Once I came to Vegas with a vegan friend. We ate at the Bellagio buffet and all he could do was stare at tourists in disgust. Fat people consuming and consuming. Sometimes people would fill two trays at a time and bring them back to their table. He found something to eat — sauteed vegetables, salad, marinated mushrooms and olives and peppers. I was finishing my mini creme brulee when he took one of the keno slips out of the plastic container in the middle of the table.
“You’re playing keno?” I asked.
He hadn’t gambled since we’d arrived. He watched me play blackjack, and he ordered bloody marys, and tried to make small talk with thin, attractive strangers, but he didn’t play.
“No,” he said, and turned the keno paper over to the blank side. He used one of those little black keno pencils to write. I looked over. Fat, greedy Americans. You consume and consume. You’re the problem with this country. He folded the paper and put it back in the container. Then he took out another one: What a sad spectacle. You’re spending what little money you have trying to make more. And you keep feeding the machines like addicts. Ever think of helping someone with that money? He folded that paper and put it back in the tray.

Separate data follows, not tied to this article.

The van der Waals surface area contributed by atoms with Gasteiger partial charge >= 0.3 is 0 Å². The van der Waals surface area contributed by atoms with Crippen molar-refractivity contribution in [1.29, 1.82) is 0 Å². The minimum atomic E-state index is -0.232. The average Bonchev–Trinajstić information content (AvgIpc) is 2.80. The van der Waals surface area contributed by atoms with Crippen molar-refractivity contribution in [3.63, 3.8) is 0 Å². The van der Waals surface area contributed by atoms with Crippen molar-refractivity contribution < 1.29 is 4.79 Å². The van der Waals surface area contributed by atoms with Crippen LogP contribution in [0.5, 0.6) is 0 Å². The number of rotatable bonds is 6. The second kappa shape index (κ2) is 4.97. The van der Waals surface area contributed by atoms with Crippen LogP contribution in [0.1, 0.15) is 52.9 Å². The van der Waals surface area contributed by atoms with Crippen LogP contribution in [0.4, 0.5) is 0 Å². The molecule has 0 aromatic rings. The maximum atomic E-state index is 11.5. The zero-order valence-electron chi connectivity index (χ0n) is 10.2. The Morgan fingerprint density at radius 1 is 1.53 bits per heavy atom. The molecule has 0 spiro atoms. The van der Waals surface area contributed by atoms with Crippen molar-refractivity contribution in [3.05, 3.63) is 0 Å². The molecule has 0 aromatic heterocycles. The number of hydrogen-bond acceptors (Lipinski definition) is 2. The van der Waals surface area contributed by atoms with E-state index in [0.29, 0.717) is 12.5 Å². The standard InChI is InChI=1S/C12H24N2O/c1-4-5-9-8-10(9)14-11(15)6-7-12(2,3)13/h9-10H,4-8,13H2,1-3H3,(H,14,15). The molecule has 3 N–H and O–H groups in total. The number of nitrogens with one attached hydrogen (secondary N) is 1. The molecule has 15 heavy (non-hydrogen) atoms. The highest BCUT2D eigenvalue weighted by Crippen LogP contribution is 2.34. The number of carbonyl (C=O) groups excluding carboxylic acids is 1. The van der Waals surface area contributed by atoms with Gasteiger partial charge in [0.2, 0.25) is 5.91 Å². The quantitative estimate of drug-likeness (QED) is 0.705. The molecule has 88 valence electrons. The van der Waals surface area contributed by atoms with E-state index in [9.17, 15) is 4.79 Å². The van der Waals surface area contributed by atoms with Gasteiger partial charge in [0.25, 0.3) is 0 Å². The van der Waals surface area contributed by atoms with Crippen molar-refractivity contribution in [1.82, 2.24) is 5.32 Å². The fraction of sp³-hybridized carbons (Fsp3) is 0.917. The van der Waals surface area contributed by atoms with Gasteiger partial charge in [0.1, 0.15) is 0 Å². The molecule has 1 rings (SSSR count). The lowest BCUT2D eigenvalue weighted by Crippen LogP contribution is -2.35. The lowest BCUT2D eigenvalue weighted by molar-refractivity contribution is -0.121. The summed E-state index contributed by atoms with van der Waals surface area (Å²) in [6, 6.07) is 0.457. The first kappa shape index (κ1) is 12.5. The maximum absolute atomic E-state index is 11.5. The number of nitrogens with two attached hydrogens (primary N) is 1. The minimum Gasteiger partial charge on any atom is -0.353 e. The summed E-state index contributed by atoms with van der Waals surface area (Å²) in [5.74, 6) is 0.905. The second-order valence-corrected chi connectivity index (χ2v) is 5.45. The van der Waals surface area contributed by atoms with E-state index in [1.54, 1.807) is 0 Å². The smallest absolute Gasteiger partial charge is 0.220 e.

I guess the woman in charge of collecting the slips had been watching us because she came right over.
“Keno?” she said with that big Las Vegas smile.
“No,” I said, and she walked to the next table. “Keno? Keno?”
“You can’t leave those there,” I said to my friend.
“Yes I can,” he said.
Later that night I played blackjack for hours, winning and then losing. He stayed at the bar, trying to talk about revolutions with drunk sunburned tourists.
The next day we drove home. We sang country songs the whole way. I kept the AC on high.